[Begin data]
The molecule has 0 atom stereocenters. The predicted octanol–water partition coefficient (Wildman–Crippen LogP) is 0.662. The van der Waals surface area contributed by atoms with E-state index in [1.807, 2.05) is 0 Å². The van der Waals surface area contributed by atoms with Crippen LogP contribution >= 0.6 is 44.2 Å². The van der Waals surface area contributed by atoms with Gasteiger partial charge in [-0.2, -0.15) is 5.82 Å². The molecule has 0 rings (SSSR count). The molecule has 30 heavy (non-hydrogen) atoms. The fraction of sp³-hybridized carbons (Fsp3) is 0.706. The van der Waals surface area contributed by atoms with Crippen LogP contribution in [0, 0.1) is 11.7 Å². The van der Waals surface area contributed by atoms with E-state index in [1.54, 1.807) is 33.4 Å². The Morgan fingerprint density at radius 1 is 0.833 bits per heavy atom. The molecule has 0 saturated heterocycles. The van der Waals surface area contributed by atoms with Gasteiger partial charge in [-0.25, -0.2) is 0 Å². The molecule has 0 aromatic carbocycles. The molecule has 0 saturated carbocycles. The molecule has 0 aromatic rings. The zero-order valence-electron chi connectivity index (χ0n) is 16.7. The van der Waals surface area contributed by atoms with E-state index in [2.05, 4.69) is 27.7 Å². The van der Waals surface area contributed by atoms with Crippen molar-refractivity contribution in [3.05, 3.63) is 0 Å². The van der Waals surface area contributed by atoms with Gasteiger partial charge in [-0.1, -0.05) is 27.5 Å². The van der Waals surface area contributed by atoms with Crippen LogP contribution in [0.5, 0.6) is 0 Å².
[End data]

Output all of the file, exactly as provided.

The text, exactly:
The molecule has 0 atom stereocenters. The predicted octanol–water partition coefficient (Wildman–Crippen LogP) is 0.662. The van der Waals surface area contributed by atoms with E-state index in [1.807, 2.05) is 0 Å². The van der Waals surface area contributed by atoms with Crippen LogP contribution >= 0.6 is 44.2 Å². The van der Waals surface area contributed by atoms with Gasteiger partial charge in [-0.2, -0.15) is 5.82 Å². The molecule has 0 rings (SSSR count). The molecule has 30 heavy (non-hydrogen) atoms. The fraction of sp³-hybridized carbons (Fsp3) is 0.706. The van der Waals surface area contributed by atoms with Crippen LogP contribution in [0, 0.1) is 11.7 Å². The van der Waals surface area contributed by atoms with E-state index in [1.54, 1.807) is 33.4 Å². The Morgan fingerprint density at radius 1 is 0.833 bits per heavy atom. The molecule has 0 saturated heterocycles. The van der Waals surface area contributed by atoms with Gasteiger partial charge in [-0.25, -0.2) is 0 Å². The molecule has 0 aromatic carbocycles. The molecule has 0 saturated carbocycles. The molecule has 0 aromatic rings. The zero-order valence-electron chi connectivity index (χ0n) is 16.7. The van der Waals surface area contributed by atoms with E-state index in [2.05, 4.69) is 27.7 Å². The van der Waals surface area contributed by atoms with Crippen molar-refractivity contribution in [3.05, 3.63) is 0 Å². The van der Waals surface area contributed by atoms with Gasteiger partial charge in [-0.1, -0.05) is 27.5 Å². The van der Waals surface area contributed by atoms with Crippen LogP contribution in [0.5, 0.6) is 0 Å².